Drinking is fun … for some people. For others, drinking is a slippery slope that leads them down a path of destruction. In James Ponsoldt’s Smashed, teacher Kate is a member of the latter category.
The film chronicles the lives of a young married couple that have a mutual love for alcohol, and lots of it. Kate drinks because she’s depressed. Her husband Charlie drinks because he’s bored. After a night of hard drugs and a morning of throwing up in front of her students, Kate decides to slow things down a bit. With the assistance of a fellow teacher she gets the help she needs to overcome her addiction—with only a few minor speed bumps along the way.
The entire cast is superb, but Mary Elizabeth Winstead is truly the star of the show. Her raw performance captivated me from stat to finish. My only complaint about the film is that it is difficult for me to side with a character whose viewpoint of alcoholism as a disease rather than an addiction differs from my own.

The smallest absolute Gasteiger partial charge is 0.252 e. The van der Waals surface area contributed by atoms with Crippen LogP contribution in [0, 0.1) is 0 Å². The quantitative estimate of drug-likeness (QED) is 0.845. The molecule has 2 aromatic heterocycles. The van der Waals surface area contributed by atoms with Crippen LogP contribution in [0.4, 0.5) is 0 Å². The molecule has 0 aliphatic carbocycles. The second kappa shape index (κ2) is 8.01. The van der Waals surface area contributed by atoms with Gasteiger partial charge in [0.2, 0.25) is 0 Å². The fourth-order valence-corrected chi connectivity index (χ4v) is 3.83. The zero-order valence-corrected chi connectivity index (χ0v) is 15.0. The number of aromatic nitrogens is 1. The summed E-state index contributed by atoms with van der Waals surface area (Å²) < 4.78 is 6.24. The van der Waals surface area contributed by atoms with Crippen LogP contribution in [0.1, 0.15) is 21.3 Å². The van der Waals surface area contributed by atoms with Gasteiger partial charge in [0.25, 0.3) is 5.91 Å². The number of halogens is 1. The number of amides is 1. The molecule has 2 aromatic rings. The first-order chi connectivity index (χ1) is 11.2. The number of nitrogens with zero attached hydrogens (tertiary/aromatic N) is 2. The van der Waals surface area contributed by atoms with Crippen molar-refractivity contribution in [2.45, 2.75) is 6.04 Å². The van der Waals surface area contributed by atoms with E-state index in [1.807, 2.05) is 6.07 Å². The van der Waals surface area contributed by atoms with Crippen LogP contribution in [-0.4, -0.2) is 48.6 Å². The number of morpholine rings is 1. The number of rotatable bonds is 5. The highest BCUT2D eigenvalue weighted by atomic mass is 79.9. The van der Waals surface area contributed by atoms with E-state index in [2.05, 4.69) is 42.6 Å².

In the film, Kate describes being powerless to stop her addiction: “I just want to be able to have one beer without it turning into twenty,” Her ability to moderate isn’t alcohol’s fault. If it gets to the point where one is abusing a substance, I feel that the fault lies with the user, not the substance itself.
Thankfully Kate does eventually turn her life around, but her husband continues down a path of self-destruction. The pain and anxiety of having an alcoholic spouse while in recovery proves very difficult for Kate, who is much younger than the others in her recovery group. Smashed is sad and heart wrenching as you watch a young couple struggle with things way beyond their maturity level. This is a definite must-see for our generation; it is a captivating look and warning to those who may indulge a little too often.